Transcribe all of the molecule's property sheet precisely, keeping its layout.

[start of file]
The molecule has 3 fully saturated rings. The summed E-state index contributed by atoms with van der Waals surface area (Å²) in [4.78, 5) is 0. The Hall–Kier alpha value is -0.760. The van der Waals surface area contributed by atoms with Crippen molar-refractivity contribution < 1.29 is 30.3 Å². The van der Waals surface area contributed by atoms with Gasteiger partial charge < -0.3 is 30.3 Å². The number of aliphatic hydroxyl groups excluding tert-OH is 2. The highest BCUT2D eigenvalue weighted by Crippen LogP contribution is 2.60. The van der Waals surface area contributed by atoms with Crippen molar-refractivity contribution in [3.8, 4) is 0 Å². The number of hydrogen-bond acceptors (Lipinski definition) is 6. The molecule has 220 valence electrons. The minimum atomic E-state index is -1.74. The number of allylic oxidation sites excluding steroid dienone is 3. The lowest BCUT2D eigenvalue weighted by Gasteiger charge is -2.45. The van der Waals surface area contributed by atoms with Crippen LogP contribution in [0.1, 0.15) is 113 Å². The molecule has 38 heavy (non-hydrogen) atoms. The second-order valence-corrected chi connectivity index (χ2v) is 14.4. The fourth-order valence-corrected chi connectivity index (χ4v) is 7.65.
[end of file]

The molecule has 3 fully saturated rings. The summed E-state index contributed by atoms with van der Waals surface area (Å²) in [4.78, 5) is 0. The Hall–Kier alpha value is -0.760. The van der Waals surface area contributed by atoms with Crippen molar-refractivity contribution < 1.29 is 30.3 Å². The van der Waals surface area contributed by atoms with Gasteiger partial charge < -0.3 is 30.3 Å². The number of aliphatic hydroxyl groups excluding tert-OH is 2. The highest BCUT2D eigenvalue weighted by Crippen LogP contribution is 2.60. The van der Waals surface area contributed by atoms with Crippen molar-refractivity contribution in [3.8, 4) is 0 Å². The number of hydrogen-bond acceptors (Lipinski definition) is 6. The molecule has 220 valence electrons. The minimum atomic E-state index is -1.74. The number of allylic oxidation sites excluding steroid dienone is 3. The lowest BCUT2D eigenvalue weighted by Gasteiger charge is -2.45. The van der Waals surface area contributed by atoms with Crippen LogP contribution in [0.1, 0.15) is 113 Å². The molecule has 38 heavy (non-hydrogen) atoms. The second-order valence-corrected chi connectivity index (χ2v) is 14.4. The fourth-order valence-corrected chi connectivity index (χ4v) is 7.65.